The first public aquarium was opened in London Zoo in 1853 and was constructed much like a greenhouse. Although the main goal of aquariums – to bring guests to places they have never encountered before – have not changed since, the introduction of contemporary materials and technologies has set designers on a quest for total immersion. The projects we have selected for this post prove that the secret to good aquarium design is not about size but rather about telling a story.
Back in 2016, Arch Out Loud invited students and professional designers to take part in a competition that sought to redefine the aquarium typology, examining its relationship to the urban context of an underused waterfront in New York City and the public domain.
The winning proposal was designed by Lissoni Architettura, with BEOPEN Community member Piero Lissoni as team leader, alongside Miguel Casal Ribeiro, Mattia Susani, and Joao Silva. Occupying a total area of approximately 40,000 sqm on the East River, the architectural concept includes a large water basin with the aquarium and a marine centre located on a submerged, two-level island. A boardwalk surrounds the basin like a floating ring, creating a pathway linking the city and a new beach-themed public park to the aquarium.
The design team managed to create an environment where visitors feel that they are entering the water to discover the beauty of the marine life on display. The main attraction, the aquarium, consists of eight cylindrical transparent biodomes representing the four oceans and four seas, with the North and South Poles being expressed by an iceberg in the centre of the atrium.
The structure has a retractable roof enabling it to become a living shell that opens up to the sky during the day to reveal the sea worlds and closes as darkness falls to take on a ‘second life’ as a planetarium. According to the architects, the roof protects the arena and the biome domes within “like a shell protects the pearl.”
Japanese firm Taisei Design Planners Architects and Engineers has made an aquarium a major part of Kobe Port Museum, a multi-purpose cultural facility that also includes a food hall and a bridal desk.
The concept aims to pass on the history of the land and its characteristic topography. It is said that as a result of crustal movements in the Kobe area in the past million years, the sea level has risen and fallen more than 10 times, so the soil has a characteristic stratification with alternating soil deposited in the bottom of the sea (clay strata) and alluvial deposits derived and transported from the mountain (sand strata).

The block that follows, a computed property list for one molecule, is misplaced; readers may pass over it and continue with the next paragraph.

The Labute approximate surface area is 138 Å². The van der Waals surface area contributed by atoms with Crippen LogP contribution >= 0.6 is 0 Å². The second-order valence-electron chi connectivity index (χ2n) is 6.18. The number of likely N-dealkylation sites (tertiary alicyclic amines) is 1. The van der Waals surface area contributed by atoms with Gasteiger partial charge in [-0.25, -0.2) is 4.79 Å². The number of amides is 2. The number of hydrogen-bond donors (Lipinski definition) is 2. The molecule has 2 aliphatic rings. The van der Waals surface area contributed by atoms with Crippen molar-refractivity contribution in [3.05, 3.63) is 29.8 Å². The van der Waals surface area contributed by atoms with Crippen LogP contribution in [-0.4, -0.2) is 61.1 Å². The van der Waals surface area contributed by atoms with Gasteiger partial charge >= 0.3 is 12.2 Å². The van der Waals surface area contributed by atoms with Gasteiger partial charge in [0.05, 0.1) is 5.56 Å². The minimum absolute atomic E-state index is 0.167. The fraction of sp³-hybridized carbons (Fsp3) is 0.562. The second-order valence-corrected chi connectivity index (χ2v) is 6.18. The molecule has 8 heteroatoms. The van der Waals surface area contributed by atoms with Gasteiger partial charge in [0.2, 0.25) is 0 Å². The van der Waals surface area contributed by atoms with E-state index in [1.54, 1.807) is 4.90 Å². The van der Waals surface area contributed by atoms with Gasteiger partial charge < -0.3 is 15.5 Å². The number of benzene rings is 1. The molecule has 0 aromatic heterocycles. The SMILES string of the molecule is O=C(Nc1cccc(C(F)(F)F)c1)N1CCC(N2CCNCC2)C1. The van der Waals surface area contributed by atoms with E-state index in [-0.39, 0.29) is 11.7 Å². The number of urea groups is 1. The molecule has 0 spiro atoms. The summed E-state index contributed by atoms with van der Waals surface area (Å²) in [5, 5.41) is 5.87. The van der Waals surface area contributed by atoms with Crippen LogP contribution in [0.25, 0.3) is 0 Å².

A dynamic building has been created as an “extension of the ground,” so as to imitate the topography. About 4,000 m2 of in-situ concrete was washed with water, to create a façade with mass and texture like the geological strata. Aggregates were obtained from Nishijima in the Seto Inland Sea and Arino at Mount Rokko, they then were washed using ultra high pressure to expose the colour. In such a way, the inorganic material is treated as a material rooted in the land.
Cut-outs in the elliptical volume provide paths for the flow of wind blowing from the Rokko Mountains and the sea. Visitors are encouraged to go upstairs from the cave-like atrium at the main entrance to the rooftop terrace offering breathtaking views of the surrounding landscape, which creates as experience reminiscent of climbing a hill. There are trees and shrubs planted at the terrace, and the team hopes that the museum will become covered in greenery, as time passes, and gradually return to nature.
International practice OPEN Architecture has also drawn inspiration from geological formations for its competition entry for the Shenzhen Maritime Museum. The concept named The Icebergs and the Sea comprises six glass ‘iceberg’ volumes, which rise from the subtropical waters of the Chinese city. The team views the project as an opportunity to raise awareness of the issues of global warming and marine environmental protection, the powerful image serving as a reminder of melting icebergs during this time of great environmental urgency.
The team chose to replace the planned sea dike with a ‘soft zone of defense’ between two layers of seawalls at different heights. This interstitial zone will be occupied by a restored mangrove wetland, a natural protective barrier, which further serves as a habitat for marine life and migrating birds.
The main exhibition space is expansive and tall, which allows for maximum flexibility and easy curatorial operation. Above its roof, there is an artificial inland sea pond, which levels with the higher seawall. Naturally filtered water drawn from the mangrove wetland runs down the glacier-like sloping roof covered by vegetation, before entering the pond to compensate for evaporation. This strategy minimizes the impact of the frequent seasonal typhoons on the structure, while reducing the heat load on this large-scale building in the subtropical climate.
Five double-layered glass iceberg-like volumes rising from the inland sea accommodate the main public programs. The iceberg that is placed apart from the rest and seems to be ‘drifting’ away into the ocean features an impressive dome theater, which is conceived by the team as the apex of the whole museum journey.